The intersection of cultural factors on second-generation Mexican American college women's body image: A constructivist grounded theory

Boie, Ioana
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Previously believed to be an individual trait, body image research has typically focused on the role of body image dissatisfaction in the etiology of eating disorders. Current research on body image has slowly shifted from focusing solely on White women to comparing ethnic groups. However, to date, few studies provide a comprehensive examination of body image in other diverse populations, specifically in Mexican American women. Mexican American women have been documented to experience similar levels of body image dissatisfaction as their White counterparts (Grabe & Hyde, 2006), and have higher chances of being undiagnosed and undertreated for an eating disorder (Viladrich et al., 2009).

Using Constructivist Grounded Theory, this study examined the intersection of cultural factors on second-generation Mexican American second-generation college women's body image. Twenty-five participants provided rich accounts of their experiences, contributing to the development of a theoretical Relational Cultural Body Image Development Model (RCBIDM). The layered model included physical characteristics, determining incidents, identity, relational, cultural and contextual layers. As a result of the multiple interactions between the layers, the participants described feelings, the intersectionality of different identities, and strategies used to cope with and celebrate their bodies. Implications for mental health counseling, eating disorder prevention, and counselor education are also provided.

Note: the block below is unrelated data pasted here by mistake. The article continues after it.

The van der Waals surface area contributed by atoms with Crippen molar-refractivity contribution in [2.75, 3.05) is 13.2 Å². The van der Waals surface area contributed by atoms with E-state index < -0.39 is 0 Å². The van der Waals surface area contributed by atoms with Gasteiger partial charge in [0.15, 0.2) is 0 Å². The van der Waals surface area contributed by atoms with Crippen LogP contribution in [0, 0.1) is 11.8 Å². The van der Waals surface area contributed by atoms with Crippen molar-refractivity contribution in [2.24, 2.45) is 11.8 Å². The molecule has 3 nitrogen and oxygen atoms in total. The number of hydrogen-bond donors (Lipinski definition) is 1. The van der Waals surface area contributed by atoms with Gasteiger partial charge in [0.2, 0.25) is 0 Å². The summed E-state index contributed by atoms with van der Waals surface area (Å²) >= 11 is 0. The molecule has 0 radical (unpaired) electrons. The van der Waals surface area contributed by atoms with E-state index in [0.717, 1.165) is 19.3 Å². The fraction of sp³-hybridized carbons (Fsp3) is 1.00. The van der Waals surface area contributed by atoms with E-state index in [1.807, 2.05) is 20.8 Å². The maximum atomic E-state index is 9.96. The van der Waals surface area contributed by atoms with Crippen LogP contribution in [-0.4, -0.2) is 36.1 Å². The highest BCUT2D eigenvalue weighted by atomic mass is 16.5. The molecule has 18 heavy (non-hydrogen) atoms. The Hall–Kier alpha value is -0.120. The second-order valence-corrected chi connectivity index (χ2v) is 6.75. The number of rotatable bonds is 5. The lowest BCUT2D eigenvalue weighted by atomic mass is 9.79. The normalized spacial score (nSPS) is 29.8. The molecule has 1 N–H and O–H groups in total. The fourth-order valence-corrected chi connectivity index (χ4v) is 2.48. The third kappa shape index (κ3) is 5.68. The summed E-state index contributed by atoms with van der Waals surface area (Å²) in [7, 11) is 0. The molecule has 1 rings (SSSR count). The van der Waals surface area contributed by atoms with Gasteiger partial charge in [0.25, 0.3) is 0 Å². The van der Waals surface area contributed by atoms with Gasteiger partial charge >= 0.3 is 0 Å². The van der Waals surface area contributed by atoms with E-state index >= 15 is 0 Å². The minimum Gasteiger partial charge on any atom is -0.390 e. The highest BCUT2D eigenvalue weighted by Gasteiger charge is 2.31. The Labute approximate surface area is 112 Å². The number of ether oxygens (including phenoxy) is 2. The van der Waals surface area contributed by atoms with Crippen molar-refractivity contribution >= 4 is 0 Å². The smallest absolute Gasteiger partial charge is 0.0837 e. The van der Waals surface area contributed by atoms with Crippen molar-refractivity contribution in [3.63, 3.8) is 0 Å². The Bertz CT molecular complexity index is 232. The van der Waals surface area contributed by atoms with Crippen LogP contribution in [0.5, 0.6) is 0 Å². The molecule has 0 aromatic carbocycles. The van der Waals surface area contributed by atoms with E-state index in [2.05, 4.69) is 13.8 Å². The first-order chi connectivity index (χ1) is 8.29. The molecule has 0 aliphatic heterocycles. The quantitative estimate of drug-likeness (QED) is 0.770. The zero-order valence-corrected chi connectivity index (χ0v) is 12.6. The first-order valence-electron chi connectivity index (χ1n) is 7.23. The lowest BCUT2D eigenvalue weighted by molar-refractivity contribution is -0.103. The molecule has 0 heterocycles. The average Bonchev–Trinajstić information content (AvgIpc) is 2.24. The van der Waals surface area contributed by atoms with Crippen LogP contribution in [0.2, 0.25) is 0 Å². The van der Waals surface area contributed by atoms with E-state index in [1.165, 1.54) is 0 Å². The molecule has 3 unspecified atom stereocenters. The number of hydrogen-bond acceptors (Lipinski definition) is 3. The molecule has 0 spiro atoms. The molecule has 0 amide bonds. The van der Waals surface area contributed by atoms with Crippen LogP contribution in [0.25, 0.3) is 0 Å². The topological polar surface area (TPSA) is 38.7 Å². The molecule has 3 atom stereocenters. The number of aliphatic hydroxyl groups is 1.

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Body image, Constructivist Grounded Theory, Cultural factors, Intersectionality, Mexican American